Kingspan sales slump 35% in April as construction is hit globally

Trading in the Americas ‘robust so far’ as construction has been deemed an essential service in most US markets

Kingspan chief executive Gene Murtagh: the company’s  bank debt currently stands at €551m

Kingspan chief executive Gene Murtagh: the company’s bank debt currently stands at €551m

 

Insulation giant Kingspan said on Thursday that its sales slumped 35 per cent in the normally busy month of April as construction markets globally were hit by the Covid-19 crisis, with activity in Ireland down 80 per cent.

“As a consequence we currently expect to record a result close to breakeven overall for April, a month of significant profitability in a normal year. This trading run rate is expected to persist through the coming weeks at the very least,” the company said in a trading update, a day ahead of agm.

Trading in the Americas has been “robust so far” as construction has been deemed an essential services in most US markets, as has activity in Germany and parts of central Europe. However, France and southern Europe “have been particularly weak”.

“Activity in Ireland has been down by over 80 per cent versus prior year, a clear standout. UK activity is less than half what it was in April last year,” it said.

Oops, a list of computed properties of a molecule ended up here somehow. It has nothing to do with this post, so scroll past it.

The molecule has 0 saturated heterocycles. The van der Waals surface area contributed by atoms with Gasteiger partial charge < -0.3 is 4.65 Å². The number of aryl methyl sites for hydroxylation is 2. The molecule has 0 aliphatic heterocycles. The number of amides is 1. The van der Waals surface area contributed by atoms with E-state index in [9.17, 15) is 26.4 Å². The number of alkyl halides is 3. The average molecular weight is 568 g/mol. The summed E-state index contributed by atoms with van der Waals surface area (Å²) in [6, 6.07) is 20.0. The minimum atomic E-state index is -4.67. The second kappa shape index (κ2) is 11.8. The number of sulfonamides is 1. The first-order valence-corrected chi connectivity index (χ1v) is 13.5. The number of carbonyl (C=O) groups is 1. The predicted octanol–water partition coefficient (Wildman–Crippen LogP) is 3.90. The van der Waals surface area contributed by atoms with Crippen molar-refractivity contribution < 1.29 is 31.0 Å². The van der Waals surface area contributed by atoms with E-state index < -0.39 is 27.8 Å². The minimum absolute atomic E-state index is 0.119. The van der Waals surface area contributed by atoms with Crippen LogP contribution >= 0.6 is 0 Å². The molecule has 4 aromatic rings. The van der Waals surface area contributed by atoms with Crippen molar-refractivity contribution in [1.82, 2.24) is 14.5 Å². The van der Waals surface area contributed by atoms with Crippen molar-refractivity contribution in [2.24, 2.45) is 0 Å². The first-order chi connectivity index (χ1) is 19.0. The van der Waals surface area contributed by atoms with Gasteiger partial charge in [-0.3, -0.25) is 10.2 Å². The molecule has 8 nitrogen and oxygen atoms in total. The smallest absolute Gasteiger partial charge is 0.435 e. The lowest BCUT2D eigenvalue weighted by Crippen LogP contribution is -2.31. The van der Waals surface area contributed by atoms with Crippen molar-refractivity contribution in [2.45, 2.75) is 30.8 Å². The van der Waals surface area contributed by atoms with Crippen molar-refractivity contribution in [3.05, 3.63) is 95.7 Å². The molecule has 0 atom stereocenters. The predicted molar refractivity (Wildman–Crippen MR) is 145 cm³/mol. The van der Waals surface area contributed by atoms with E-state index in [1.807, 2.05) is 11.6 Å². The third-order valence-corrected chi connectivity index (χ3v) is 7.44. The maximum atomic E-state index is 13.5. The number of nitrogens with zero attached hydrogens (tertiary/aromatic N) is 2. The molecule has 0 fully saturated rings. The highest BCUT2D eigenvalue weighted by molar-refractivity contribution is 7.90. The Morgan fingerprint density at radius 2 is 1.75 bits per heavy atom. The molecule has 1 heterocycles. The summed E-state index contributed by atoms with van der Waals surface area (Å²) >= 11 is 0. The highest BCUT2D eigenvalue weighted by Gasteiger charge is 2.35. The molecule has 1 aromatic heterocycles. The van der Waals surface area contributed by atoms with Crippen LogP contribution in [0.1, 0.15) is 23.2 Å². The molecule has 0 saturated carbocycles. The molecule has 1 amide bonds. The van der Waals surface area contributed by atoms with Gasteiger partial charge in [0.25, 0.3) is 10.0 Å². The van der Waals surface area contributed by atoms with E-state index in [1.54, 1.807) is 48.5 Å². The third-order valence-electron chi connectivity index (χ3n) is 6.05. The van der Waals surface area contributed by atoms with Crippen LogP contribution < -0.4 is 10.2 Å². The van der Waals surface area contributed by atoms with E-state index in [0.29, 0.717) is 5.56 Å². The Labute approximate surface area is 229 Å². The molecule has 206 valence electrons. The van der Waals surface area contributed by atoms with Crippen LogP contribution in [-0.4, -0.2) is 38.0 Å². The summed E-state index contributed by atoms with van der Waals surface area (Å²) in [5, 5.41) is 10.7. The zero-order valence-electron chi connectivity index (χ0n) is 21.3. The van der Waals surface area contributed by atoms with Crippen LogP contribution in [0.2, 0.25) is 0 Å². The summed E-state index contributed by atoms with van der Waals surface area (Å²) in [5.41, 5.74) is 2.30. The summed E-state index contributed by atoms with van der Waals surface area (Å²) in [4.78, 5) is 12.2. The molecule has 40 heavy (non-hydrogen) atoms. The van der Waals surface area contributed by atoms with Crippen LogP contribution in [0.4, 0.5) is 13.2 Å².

The Cavan-based group, led by chief executive Gene Murtagh, said that its bank debt currently stand at €551 million, taking into account an acquisition completed in April.

Kingspan has in excess of €1 billion of cash on hand and committed undrawn facilities, and expects its bank borrowings to be around €580 million by the middle of the year.

For the first quarter of the year group sales were down 3 per cent on the same period in 2019, and would have been off 7 per cent had it not been for a revenue boost from acquisitions.

Insulation panels sales declined 2 per cent during the period, while insulation board revenues were 8 per cent lower.

Sales in its light and air division rose 1 per cent, while data and flooring sales were up 17 per cent, reflecting strong growth in data centre construction in Europe, North America and Asia.